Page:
“The plan was to celebrate this year, 125 years at Foley’s, but COVID has played havoc with many celebrations across the board. On making my initial enquiries about our 125 year celebrations, I knew that COVID would curtail my imagined festivities. I didn't think Mass in the bar with my family would be too much of a hurdle, but as it turns out Fr Kieran was unavailable regardless of COVID as Austin Stacks are due to play Kerin O'Rahillys in the county final on Sunday," Colm joked.


“Overall Colm, how has adapting to COVID over the past 20 months been?" I asked.

“It was a trying time and serious uncertainty but everyone is the same. Over the past 125 years Foley’s has survived the Spanish Flu, the Civil War, two World Wars and the War of Independence and it’s not going to sink on my watch! Our staff, Gerry, Samantha and Courtney, suggested we operate Foley’s like they used to as a team in New York. A system was put in place and it’s worked wonderfully, as well as we can do in COVID times. I am lucky to have great staff and great customers. We continue to welcome locals and tourists alike to Foley’s in a safe but atmospheric environment. We are thankful to have welcomed back live music with Donal Lucey and Cathal Flaherty in recent months which is great.”

I commented on the many photographs throughout the entire bar which are seeping in history, smiles and atmosphere within the Foley family and their customers, local legends and special occasions at the pub. An heirloom of memories, character and authenticity is not something that can be bought. It’s no wonder Foley’s on New Street has been a popular place to socialise at for the past 125 years.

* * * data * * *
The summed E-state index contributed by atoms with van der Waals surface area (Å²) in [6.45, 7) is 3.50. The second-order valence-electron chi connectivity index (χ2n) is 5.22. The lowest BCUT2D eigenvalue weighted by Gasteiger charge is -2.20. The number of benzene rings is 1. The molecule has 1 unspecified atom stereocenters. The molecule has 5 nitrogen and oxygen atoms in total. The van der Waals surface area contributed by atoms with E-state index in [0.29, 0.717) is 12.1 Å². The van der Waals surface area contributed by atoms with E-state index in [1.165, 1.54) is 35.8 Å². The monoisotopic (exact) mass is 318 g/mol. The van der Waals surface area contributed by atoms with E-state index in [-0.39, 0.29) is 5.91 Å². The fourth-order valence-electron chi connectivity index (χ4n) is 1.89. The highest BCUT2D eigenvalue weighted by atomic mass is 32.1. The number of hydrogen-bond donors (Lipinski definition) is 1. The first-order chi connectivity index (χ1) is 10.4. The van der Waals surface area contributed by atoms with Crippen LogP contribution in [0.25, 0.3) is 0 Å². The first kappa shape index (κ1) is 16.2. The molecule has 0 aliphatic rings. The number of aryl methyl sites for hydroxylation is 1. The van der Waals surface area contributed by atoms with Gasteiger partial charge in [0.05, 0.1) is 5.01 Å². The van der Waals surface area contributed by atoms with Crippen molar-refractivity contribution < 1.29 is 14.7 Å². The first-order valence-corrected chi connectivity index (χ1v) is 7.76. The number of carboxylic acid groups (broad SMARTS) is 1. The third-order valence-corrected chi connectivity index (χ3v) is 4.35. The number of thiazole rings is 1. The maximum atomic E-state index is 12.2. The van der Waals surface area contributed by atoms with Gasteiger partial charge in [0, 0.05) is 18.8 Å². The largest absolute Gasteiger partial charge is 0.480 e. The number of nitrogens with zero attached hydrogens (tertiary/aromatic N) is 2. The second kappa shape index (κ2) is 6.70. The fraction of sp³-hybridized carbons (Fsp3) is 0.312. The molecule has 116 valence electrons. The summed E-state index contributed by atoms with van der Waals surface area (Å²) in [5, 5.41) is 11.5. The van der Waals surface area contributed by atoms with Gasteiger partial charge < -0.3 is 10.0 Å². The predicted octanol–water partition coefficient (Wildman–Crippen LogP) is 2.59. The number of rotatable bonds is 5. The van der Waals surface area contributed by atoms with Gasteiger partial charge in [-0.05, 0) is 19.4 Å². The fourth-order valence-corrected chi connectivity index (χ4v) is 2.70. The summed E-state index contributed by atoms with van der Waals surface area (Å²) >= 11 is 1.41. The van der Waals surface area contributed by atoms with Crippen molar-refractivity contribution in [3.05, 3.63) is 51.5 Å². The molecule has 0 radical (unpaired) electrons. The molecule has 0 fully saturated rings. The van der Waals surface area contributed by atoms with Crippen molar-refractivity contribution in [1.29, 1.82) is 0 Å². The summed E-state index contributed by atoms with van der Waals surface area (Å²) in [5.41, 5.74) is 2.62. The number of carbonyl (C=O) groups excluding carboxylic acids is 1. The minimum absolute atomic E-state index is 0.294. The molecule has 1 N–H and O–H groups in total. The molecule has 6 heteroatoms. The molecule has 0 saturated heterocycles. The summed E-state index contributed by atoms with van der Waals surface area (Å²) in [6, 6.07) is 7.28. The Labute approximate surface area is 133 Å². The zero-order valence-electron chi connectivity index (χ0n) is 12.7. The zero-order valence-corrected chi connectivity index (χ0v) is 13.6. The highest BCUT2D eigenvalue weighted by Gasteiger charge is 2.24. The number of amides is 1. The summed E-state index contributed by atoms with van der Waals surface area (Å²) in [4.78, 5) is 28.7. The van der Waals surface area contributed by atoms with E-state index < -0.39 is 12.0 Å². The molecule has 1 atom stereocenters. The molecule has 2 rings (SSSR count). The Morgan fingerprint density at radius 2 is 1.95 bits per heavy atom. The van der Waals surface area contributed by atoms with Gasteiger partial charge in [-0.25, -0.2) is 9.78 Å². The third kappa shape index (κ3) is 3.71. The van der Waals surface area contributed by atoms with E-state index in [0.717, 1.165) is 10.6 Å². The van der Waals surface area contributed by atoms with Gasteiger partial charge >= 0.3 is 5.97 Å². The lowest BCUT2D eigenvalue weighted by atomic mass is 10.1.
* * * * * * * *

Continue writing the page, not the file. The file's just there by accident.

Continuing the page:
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How to have the best skincare routine at home

By Jill O’Donoghue from Killarney Toning and Beauty Studio Home care is essential for glowing, youthful skin. It’s like brushing your teeth, it must be done twice a day. Step […]




By Jill O’Donoghue from Killarney Toning and Beauty Studio

Home care is essential for glowing, youthful skin. It’s like brushing your teeth, it must be done twice a day.

Step one: Cleanse to remove sweat, oil, dirt and other pollutants that your skin naturally collects throughout the day and night. It’s the first step in your skincare routine and shouldn’t be rushed.

How to do it; Cleanse your skin in the morning and in the evening to keep your pores clear and your face fresh. Your cleanser may vary based on skin type, but with all cleansers, the general consensus is to apply them using an upward, circular motion so as to prevent wrinkles from forming. Make sure your hands are clean in order to prevent excess dirt from entering your pores.